President Buhari Rejects Bid To Stop EFCC From Seizing Assets

President Buhari Rejects Bid To Stop EFCC From Seizing Assets - ABLoaded

A Bill, which will clip the wings of anti-graft agencies by establishing a new agency, is in the works, The Nation has learnt.

The bill is seeking to establish the Proceeds of Crimes Recovery and Management Agency (POCA), which will strip the Economic and Financial Crimes Commission (EFCC) and six other agencies of powers to seize assets or invoke the forfeiture clause. It has been sent to the President.

If signed into law, the bill will stop the EFCC and six other anti-corruption agencies from securing freezing orders on suspicious bank accounts under investigation.

The bill also empowers a court to give an order to allow a suspect to be paid “reasonable” living expenses from his or her restrained property.

The new bill says POCA’s powers supersede those of the EFCC and the six other agencies.

The other agencies, which are affected by the Proceeds of Crimes Bill, include Independent Corrupt Practices and Other Related Offences Commission (ICPC); National Drug Law Enforcement Agency (NDLEA); Nigerian Financial Intelligence Unit (NFIU); and National Agency for the Prohibition of Trafficking in Persons (NAPTIP); Code of Conduct Bureau (CCB) and the police.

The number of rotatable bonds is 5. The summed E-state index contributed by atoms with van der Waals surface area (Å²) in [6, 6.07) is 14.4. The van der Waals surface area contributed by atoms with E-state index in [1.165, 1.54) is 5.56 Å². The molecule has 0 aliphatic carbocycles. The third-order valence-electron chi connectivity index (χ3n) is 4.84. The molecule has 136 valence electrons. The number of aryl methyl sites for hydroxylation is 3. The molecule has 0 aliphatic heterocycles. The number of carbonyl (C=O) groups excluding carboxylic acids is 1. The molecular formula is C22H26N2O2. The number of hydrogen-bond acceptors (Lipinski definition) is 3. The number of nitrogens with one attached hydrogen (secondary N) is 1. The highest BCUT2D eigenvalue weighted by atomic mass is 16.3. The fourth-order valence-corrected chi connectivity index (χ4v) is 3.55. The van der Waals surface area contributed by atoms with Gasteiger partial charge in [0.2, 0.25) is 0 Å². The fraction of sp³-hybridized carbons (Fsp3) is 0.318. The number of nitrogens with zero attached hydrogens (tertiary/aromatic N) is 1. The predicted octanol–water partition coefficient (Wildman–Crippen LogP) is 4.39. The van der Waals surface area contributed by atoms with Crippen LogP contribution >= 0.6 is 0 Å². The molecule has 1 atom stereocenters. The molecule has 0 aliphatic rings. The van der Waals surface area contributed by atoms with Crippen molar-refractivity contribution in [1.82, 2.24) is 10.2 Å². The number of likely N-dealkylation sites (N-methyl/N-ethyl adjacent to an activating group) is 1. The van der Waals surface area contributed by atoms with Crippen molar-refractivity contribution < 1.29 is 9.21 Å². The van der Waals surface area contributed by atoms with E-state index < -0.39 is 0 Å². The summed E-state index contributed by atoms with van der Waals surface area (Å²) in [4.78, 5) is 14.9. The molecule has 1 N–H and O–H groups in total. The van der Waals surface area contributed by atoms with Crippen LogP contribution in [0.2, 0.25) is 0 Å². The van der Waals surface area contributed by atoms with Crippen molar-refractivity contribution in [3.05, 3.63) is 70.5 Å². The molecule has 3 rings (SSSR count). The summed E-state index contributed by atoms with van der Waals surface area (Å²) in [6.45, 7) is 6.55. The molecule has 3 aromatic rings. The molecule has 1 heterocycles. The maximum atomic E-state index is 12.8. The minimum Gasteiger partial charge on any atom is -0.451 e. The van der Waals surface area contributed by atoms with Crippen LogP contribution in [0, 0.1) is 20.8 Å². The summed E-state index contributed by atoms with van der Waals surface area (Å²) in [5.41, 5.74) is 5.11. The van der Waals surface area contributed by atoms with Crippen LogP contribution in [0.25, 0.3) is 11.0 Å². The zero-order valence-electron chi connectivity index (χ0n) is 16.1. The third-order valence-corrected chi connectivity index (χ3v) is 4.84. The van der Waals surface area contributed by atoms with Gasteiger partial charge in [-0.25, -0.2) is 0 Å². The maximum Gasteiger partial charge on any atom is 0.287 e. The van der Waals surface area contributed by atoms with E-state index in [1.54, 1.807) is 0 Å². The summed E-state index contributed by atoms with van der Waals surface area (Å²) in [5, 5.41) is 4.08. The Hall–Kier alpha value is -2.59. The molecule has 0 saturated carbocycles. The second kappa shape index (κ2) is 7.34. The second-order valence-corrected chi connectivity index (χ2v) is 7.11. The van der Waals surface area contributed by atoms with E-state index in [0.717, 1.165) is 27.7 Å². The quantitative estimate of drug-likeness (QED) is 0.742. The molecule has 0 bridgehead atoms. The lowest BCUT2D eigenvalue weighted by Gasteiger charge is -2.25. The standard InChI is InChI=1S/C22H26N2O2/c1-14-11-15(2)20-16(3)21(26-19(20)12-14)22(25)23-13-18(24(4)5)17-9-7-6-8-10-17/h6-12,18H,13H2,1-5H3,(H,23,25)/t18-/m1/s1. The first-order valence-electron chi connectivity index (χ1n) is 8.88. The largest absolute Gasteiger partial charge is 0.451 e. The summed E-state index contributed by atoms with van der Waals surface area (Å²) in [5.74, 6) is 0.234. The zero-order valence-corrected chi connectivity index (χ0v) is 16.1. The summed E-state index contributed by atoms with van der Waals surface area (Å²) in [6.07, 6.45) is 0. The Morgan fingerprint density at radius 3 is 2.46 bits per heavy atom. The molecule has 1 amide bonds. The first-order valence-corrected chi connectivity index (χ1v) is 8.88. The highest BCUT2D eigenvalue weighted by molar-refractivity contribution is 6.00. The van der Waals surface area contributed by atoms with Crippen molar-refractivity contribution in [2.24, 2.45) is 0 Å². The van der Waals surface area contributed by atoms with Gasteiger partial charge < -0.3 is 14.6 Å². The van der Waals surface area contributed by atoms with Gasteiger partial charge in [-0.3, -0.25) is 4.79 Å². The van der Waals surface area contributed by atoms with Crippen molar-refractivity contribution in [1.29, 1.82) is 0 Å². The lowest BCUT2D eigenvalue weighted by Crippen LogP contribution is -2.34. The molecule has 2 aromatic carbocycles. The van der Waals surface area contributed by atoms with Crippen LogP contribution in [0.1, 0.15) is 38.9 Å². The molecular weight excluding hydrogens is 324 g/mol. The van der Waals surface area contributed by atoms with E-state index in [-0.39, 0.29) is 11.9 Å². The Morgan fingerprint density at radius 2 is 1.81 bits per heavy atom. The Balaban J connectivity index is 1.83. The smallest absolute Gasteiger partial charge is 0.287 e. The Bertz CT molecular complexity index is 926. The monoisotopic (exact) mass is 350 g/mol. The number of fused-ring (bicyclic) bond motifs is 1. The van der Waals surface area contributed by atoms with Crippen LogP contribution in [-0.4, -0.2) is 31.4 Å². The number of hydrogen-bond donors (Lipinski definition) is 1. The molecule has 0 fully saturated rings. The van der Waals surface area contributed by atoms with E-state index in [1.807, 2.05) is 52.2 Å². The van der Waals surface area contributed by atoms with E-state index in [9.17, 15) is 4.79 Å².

All the agencies have lost the powers of recovery of foreign assets.

But President Muhammadu Buhari has stayed action on assent to the bill and demanded input from the anti-graft agencies.

The President is said to have been concerned after learning that the United Kingdom and South Africa have abrogated a similar agency in their jurisdictions.

A source said: “We are disturbed that the new bill seeks to oust the powers of EFCC and six other agencies. It negates the anti-corruption agenda of President Muhammadu Buhari.

”The provisions of the bill appear to be part of a systematic and organised scheme to frustrate the operations of the EFCC and six other agencies and, thereby, derail the anti-corruption fight of this Administration.”

Critics of the bill believe that it is a clear attempt to derail the anti-corruption war.

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